It took me two tries to make it through this book, a single full evening play that says it’s in three acts on the cover but is actually five acts. That’s not why it took me two attempts, though.
It’s a thematic play set in a dive bar in San Francisco on the eve of World War II (written in 1939, this edition came out in 1941). The cast is quite a few people: A guy who has a lot of money with no visible means of support; a simple man who does errands for him; a man who keeps trying to call a woman he loves on the payphone; a guy playing the marble game (a forerunner of pinball); an Arab who basically spouts two ‘profound’ lines over and over; a black guy who can play the piano; a guy who wants to be a comedian but is not funny; a woman of the night; a vice detective; the bartender; and a couple of others who have a couple of lines and disappear.
So you can tell it’s a very busy play with all of these people interacting with themselves and a full stage.
The text of the play is very patter-like interaction between these characters along with a whole lot of stage direction that identifies more than stage directions. They include treatises on the characters’ back stories and whatnot that really don’t belong in a play. The play itself follows a long introduction by the playwright which is a pre-war essay on the importance of art in a time of militarism or something. To be honest, I might have read it the first time I tried to read the play, but I bailed on it this time after I couldn’t understand what the playwright was trying to get at.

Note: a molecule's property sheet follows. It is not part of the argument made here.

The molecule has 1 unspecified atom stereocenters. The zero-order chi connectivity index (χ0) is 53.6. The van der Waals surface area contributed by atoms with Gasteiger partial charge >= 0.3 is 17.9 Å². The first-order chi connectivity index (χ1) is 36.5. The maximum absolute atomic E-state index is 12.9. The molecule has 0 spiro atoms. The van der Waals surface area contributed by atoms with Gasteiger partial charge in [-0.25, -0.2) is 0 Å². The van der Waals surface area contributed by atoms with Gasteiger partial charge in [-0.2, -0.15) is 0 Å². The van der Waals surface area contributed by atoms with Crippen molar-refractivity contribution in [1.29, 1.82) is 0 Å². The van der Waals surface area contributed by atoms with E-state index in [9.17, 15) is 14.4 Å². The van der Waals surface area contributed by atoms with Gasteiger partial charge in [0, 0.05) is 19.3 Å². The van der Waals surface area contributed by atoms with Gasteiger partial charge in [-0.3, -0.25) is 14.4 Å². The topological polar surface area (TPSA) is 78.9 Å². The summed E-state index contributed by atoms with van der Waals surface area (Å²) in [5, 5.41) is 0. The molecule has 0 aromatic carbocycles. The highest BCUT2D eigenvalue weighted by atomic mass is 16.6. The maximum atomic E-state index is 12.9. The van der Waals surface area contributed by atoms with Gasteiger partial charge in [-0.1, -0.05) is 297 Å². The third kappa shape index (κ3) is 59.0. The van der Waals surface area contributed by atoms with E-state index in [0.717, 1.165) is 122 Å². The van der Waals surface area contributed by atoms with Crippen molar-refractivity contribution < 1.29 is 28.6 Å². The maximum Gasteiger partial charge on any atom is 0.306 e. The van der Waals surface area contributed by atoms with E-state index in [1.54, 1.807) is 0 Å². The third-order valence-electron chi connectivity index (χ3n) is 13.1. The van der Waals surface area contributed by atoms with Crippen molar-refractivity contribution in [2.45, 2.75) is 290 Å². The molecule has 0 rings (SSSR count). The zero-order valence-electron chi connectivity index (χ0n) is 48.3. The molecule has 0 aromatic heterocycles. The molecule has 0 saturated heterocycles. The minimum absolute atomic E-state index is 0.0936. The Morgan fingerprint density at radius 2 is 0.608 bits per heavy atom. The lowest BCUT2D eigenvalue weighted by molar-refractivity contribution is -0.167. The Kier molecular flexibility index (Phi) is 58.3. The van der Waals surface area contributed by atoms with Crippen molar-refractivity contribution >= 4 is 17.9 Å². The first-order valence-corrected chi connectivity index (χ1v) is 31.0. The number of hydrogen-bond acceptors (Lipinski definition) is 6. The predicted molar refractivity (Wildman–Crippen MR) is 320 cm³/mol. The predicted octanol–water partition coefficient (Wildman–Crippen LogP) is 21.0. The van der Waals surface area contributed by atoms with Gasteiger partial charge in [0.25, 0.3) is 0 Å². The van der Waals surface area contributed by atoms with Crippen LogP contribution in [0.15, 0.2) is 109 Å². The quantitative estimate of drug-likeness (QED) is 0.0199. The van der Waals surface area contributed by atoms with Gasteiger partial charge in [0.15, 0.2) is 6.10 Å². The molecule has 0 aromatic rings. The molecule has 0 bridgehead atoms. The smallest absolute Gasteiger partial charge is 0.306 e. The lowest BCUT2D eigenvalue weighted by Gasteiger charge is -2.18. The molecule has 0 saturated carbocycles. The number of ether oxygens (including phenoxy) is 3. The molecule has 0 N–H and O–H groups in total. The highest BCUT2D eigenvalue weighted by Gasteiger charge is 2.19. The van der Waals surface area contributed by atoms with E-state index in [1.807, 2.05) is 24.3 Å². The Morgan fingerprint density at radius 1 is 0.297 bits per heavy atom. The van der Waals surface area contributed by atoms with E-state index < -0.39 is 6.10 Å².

It reminded me a little of Picasso at Lapin Agile, which I saw staged by the Clayton Community Theatre almost twenty years ago, but with less of a point.
I have a new thesis: Twentieth (and the beginning of twenty-first) century art and literature is a triumph of theme over plot or characters. The rise of the university put the academics at the forefront of “art,” and, as they give outsize weight to theme over the other elements of art. Plots and characters are hard. Themes are easy and allow one a very easy, and unfortunately obvious way, to expound on a moral or political message without having to really engage the viewer/reader. This play would serve as evidence.
Apparently, it’s the middle of a trilogy, but I’m in no hurry to read the other four (let me explain the joke: It says it’s a play in three acts, but it’s actually five, so…. get it?)